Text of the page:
What are optimal file sizes in email-for images and overall email weight-and what size targets ensure a good user experience? Here are a few tips gleaned from our experts to make sure you're doing it right.
Weight of Email Code Files
The size of an actual HTML file for email should be below 102 KB to prevent clipping in Gmail-and this weight does not include the size of images used in the email. Messages can also be truncated in the mobile inbox, usually triggered when larger than 15 KB, or if the reader is using a slower cellular data network, prompting them to download the entire message.
The total size of the HTML file plus images, sometimes referred to as total weight or loaded weight, will be dependent on the sender and the size/amount of images used. The loaded weight divided by connection speed determines load speed, so a smaller loaded weight = faster load = more eyes before distraction/apathy.
We loosely recommend keeping loaded weight below 800 KB, and ideally below 500 KB. An average image-heavy retail email may be about 600-900 KB in total weight. To see the effect file size can have on performance, see how Kitbag and Lyris optimized their emails to trim their file size and cater to their mobile subscribers successfully.
To find the loaded weight of an email, click the "view as a web page" link, select "save as" in the menu, and choose "Web page, complete", or similar. Then, go to the saved location you chose, select both the HTML file and the folder of images, and right-click to select "Properties" or "Info", depending on your operating system. The resulting number is the total file size of the email.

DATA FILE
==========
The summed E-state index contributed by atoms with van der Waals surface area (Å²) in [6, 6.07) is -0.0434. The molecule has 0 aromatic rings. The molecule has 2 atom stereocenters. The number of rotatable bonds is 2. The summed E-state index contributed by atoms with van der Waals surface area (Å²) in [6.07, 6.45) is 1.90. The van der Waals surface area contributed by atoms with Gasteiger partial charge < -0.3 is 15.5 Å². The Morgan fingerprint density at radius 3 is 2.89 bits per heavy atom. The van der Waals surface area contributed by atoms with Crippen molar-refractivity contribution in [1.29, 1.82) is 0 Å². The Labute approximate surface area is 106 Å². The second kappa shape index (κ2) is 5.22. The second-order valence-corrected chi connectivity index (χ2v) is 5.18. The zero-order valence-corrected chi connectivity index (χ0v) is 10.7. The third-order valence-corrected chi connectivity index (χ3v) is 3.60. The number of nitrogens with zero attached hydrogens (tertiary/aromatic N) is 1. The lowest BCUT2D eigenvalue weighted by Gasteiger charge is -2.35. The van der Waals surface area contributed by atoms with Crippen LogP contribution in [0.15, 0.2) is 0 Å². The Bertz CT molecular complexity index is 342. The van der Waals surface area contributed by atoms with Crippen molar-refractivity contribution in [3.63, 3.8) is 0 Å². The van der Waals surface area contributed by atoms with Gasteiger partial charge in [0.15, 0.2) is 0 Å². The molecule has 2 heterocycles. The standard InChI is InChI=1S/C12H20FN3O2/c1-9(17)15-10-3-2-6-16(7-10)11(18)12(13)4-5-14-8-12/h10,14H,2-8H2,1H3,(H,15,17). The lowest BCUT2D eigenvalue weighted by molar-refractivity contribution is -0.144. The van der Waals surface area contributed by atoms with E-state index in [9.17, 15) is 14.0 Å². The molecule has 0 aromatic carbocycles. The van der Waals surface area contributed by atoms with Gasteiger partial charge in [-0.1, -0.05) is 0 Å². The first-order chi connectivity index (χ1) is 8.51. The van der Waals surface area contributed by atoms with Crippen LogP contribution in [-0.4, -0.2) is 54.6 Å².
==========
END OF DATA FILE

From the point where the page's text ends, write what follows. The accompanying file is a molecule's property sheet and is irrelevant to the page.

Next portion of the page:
Within the ExactTarget Marketing Cloud, you can host images at or less than 200 KB in size in Portfolio. Depending on the type of imagery in your campaign, you may include a variety of file types including JPGs, GIFs, and PNGs-or even animated GIFs.
When saving images for web, you'll want to ensure you know where your audience is reading your emails. You'll need to consider retina screens on newer computers, tablets, and mobile phones. Generally speaking, use about 70% JPEG compression for standard definition images to ensure good quality but small file size.
Image size and email weight affect your load time, and it can be risky to play with the amount of time people are willing to wait to see your messages. Remember that web speeds will also affect this, so load time will vary if your audience is using a computer or mobile device over WIFI or a cellular data network. We know that subscribers only spend a few seconds reading email if they choose to open it, so if they have to wait long to even see the email, you'll lose their attention.
To simulate your load time on a computer, use a website speed test-place the "View with images" or "View as a web page" link from a test version of your email here to try it out.
Quick Reference Guide
Email clients will evolve and change the rules, so these are just guidelines to review for a healthy email checkup. Keep testing thoroughly, observe what others are doing, and use email analytics to know your specific audience.
Look for parts 2 and 3 to come next, covering retina displays, mobile viewing, and more specifics on reducing file size. To keep tabs on the latest industry trends and get design inspiration, be sure to bookmark our ever-evolving Email Swipe File on Pinterest. For emails that look good, work well, and get results, get tips and advice from our Email Design Toolkit.